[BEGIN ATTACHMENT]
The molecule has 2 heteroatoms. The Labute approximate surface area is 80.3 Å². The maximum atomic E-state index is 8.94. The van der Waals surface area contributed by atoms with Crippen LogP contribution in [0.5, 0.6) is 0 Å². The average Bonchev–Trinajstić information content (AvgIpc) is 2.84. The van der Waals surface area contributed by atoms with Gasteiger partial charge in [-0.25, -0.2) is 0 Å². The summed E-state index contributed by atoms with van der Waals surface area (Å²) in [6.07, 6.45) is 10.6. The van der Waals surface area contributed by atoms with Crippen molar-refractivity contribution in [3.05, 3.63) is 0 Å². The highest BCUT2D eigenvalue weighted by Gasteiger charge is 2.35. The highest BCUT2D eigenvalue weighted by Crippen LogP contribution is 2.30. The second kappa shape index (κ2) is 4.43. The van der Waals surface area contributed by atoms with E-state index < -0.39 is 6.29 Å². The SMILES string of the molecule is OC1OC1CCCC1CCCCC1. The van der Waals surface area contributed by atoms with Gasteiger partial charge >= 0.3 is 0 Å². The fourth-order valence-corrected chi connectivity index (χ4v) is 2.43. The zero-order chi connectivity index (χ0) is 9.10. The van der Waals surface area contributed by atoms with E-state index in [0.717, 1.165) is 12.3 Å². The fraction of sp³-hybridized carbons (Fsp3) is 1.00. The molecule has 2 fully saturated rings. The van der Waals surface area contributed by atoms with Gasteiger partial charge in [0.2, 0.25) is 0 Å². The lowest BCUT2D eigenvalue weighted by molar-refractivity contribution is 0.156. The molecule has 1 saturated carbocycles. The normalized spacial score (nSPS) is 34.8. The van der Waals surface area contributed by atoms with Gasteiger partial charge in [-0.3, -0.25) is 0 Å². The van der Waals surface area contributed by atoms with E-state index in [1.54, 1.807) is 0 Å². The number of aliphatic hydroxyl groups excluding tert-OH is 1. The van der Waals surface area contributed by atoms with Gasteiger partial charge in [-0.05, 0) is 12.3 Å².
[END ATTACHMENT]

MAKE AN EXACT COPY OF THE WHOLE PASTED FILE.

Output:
The molecule has 2 heteroatoms. The Labute approximate surface area is 80.3 Å². The maximum atomic E-state index is 8.94. The van der Waals surface area contributed by atoms with Crippen LogP contribution in [0.5, 0.6) is 0 Å². The average Bonchev–Trinajstić information content (AvgIpc) is 2.84. The van der Waals surface area contributed by atoms with Gasteiger partial charge in [-0.25, -0.2) is 0 Å². The summed E-state index contributed by atoms with van der Waals surface area (Å²) in [6.07, 6.45) is 10.6. The van der Waals surface area contributed by atoms with Crippen molar-refractivity contribution in [3.05, 3.63) is 0 Å². The highest BCUT2D eigenvalue weighted by Gasteiger charge is 2.35. The highest BCUT2D eigenvalue weighted by Crippen LogP contribution is 2.30. The second kappa shape index (κ2) is 4.43. The van der Waals surface area contributed by atoms with E-state index < -0.39 is 6.29 Å². The SMILES string of the molecule is OC1OC1CCCC1CCCCC1. The van der Waals surface area contributed by atoms with Gasteiger partial charge >= 0.3 is 0 Å². The fourth-order valence-corrected chi connectivity index (χ4v) is 2.43. The zero-order chi connectivity index (χ0) is 9.10. The van der Waals surface area contributed by atoms with E-state index in [0.717, 1.165) is 12.3 Å². The fraction of sp³-hybridized carbons (Fsp3) is 1.00. The molecule has 2 fully saturated rings. The van der Waals surface area contributed by atoms with Gasteiger partial charge in [0.2, 0.25) is 0 Å². The lowest BCUT2D eigenvalue weighted by molar-refractivity contribution is 0.156. The molecule has 1 saturated carbocycles. The normalized spacial score (nSPS) is 34.8. The van der Waals surface area contributed by atoms with Gasteiger partial charge in [-0.3, -0.25) is 0 Å². The van der Waals surface area contributed by atoms with E-state index in [1.54, 1.807) is 0 Å². The number of aliphatic hydroxyl groups excluding tert-OH is 1. The van der Waals surface area contributed by atoms with Gasteiger partial charge in [-0.05, 0) is 12.3 Å².